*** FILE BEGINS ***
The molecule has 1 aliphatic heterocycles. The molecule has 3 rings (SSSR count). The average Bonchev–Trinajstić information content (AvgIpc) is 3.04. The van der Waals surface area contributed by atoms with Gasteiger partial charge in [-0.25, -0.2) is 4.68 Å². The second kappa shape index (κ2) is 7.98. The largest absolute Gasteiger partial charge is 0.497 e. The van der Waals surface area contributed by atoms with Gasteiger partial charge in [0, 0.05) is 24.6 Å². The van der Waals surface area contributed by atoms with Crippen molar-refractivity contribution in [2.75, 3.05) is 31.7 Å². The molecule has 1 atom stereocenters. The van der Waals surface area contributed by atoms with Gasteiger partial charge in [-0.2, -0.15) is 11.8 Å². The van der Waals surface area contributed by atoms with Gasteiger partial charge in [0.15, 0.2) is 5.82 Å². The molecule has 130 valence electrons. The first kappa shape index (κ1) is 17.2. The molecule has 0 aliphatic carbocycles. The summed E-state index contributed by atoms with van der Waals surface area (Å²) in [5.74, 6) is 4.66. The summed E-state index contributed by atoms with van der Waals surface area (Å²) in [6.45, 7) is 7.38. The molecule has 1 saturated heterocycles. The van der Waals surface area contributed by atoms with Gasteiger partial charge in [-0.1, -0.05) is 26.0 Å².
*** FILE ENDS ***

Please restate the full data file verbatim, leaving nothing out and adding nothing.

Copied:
The molecule has 1 aliphatic heterocycles. The molecule has 3 rings (SSSR count). The average Bonchev–Trinajstić information content (AvgIpc) is 3.04. The van der Waals surface area contributed by atoms with Gasteiger partial charge in [-0.25, -0.2) is 4.68 Å². The second kappa shape index (κ2) is 7.98. The largest absolute Gasteiger partial charge is 0.497 e. The van der Waals surface area contributed by atoms with Gasteiger partial charge in [0, 0.05) is 24.6 Å². The van der Waals surface area contributed by atoms with Crippen molar-refractivity contribution in [2.75, 3.05) is 31.7 Å². The molecule has 1 atom stereocenters. The van der Waals surface area contributed by atoms with Gasteiger partial charge in [-0.2, -0.15) is 11.8 Å². The van der Waals surface area contributed by atoms with Gasteiger partial charge in [0.15, 0.2) is 5.82 Å². The molecule has 130 valence electrons. The first kappa shape index (κ1) is 17.2. The molecule has 0 aliphatic carbocycles. The summed E-state index contributed by atoms with van der Waals surface area (Å²) in [5.74, 6) is 4.66. The summed E-state index contributed by atoms with van der Waals surface area (Å²) in [6.45, 7) is 7.38. The molecule has 1 saturated heterocycles. The van der Waals surface area contributed by atoms with Gasteiger partial charge in [-0.1, -0.05) is 26.0 Å².